Latest Numbers: Even More Moms in NJ Giving Up Their Newborns
TRENTON — New Jersey has seen the highest number of newborns surrendered statewide this year in 17 years, the state Department of Children and Families announced on Thursday.
Four additional, unrelated babies were brought to Safe Haven sites in April, May and August — to double the total number of surrenders in 2023 at eight.
Why the increase in baby surrenders?
The last time the number of surrendered newborns was that high was in 2006, according to DCF records. The law took effect in 2000.
DCF Commissioner Christine Norbut Beyer said the higher number likely shows that public awareness of the Safe Haven law has increased.
She said the state typically has seen three or four Safe Haven surrenders a year.
How the safe-surrender law works in New Jersey
Since the law was signed 23 years ago, 90 babies have been surrendered.
Under the law, infants up to 30 days old, free of abuse or neglect, can be anonymously surrendered to staff at hospitals, police or fire stations and 24-hour ambulance or rescue squads.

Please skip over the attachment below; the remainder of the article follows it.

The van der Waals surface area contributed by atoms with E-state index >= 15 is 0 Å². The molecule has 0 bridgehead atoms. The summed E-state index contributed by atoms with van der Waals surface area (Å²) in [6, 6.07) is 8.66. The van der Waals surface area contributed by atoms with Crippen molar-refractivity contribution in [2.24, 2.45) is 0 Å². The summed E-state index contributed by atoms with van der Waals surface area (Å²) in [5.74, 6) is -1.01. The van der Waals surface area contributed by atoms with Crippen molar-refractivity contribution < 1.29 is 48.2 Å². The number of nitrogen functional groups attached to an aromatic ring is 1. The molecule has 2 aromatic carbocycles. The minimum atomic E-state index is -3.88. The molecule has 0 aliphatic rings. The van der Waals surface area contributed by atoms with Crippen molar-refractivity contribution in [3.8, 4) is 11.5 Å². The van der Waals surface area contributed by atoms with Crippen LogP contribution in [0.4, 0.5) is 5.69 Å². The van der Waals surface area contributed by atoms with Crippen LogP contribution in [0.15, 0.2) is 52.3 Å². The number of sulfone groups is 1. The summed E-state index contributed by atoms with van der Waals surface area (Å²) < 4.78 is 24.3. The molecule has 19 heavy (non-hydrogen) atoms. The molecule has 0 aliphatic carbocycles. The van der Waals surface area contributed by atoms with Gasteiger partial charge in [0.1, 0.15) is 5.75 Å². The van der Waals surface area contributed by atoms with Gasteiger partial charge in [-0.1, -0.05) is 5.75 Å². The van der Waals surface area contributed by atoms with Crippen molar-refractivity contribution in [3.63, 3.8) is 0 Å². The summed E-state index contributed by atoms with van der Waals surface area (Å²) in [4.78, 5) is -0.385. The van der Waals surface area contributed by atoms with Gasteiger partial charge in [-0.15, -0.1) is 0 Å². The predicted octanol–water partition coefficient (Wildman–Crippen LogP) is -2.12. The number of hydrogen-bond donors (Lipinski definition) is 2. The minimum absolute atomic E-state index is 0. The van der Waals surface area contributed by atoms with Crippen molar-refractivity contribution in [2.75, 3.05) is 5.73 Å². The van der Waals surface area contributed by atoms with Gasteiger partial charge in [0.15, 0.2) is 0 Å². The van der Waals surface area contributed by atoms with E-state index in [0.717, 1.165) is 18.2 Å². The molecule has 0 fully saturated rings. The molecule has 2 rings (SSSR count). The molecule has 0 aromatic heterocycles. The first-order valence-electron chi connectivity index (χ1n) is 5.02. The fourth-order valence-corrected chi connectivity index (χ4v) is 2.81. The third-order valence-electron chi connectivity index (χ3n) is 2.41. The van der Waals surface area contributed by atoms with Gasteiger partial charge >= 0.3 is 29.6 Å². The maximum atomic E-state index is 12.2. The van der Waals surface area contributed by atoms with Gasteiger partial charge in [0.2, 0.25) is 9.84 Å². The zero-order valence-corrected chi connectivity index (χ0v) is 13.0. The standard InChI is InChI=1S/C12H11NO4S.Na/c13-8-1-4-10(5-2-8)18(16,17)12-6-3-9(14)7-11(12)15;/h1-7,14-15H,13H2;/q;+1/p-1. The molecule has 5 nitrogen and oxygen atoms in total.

Once medically cleared, surrendered newborns are matched with an adoptive home, through the Division of Child Protection and Permanency.
Safe-surrender law expanded this year
Earlier this month, Gov. Phil Murphy signed legislation that made it easier for hospital infant surrenders, directly after birth.
Any adult employee of a licensed general hospital can now accept a surrendered infant in addition to police officers, firefighters, and ambulance/first aid/rescue squad members.
The signing of the expanded bill coincided with the start of Safe Haven Awareness Month, marked every September with enhanced public outreach, such as the "no shame, no blame, no names" campaign.